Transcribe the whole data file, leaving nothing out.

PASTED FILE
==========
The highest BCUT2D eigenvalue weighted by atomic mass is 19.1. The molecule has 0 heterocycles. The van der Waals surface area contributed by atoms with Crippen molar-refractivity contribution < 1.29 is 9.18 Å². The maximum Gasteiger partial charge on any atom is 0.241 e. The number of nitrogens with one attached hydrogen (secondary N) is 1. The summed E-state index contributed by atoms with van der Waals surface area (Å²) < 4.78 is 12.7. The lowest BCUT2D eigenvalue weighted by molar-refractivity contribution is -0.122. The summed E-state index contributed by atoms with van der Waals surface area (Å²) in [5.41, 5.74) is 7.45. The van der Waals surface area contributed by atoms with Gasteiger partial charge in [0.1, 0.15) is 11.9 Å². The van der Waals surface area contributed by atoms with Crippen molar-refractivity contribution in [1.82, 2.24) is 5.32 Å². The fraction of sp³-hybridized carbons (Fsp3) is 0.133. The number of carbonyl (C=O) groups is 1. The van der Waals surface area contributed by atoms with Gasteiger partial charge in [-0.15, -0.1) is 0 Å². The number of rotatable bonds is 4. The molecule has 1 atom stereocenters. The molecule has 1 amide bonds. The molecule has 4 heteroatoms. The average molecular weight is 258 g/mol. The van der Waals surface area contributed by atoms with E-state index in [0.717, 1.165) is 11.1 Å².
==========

The highest BCUT2D eigenvalue weighted by atomic mass is 19.1. The molecule has 0 heterocycles. The van der Waals surface area contributed by atoms with Crippen molar-refractivity contribution < 1.29 is 9.18 Å². The maximum Gasteiger partial charge on any atom is 0.241 e. The number of nitrogens with one attached hydrogen (secondary N) is 1. The summed E-state index contributed by atoms with van der Waals surface area (Å²) < 4.78 is 12.7. The lowest BCUT2D eigenvalue weighted by molar-refractivity contribution is -0.122. The summed E-state index contributed by atoms with van der Waals surface area (Å²) in [5.41, 5.74) is 7.45. The van der Waals surface area contributed by atoms with Gasteiger partial charge in [0.1, 0.15) is 11.9 Å². The van der Waals surface area contributed by atoms with Crippen molar-refractivity contribution in [1.82, 2.24) is 5.32 Å². The fraction of sp³-hybridized carbons (Fsp3) is 0.133. The number of carbonyl (C=O) groups is 1. The van der Waals surface area contributed by atoms with Gasteiger partial charge in [-0.15, -0.1) is 0 Å². The number of rotatable bonds is 4. The molecule has 1 atom stereocenters. The molecule has 1 amide bonds. The molecule has 4 heteroatoms. The average molecular weight is 258 g/mol. The van der Waals surface area contributed by atoms with E-state index in [0.717, 1.165) is 11.1 Å².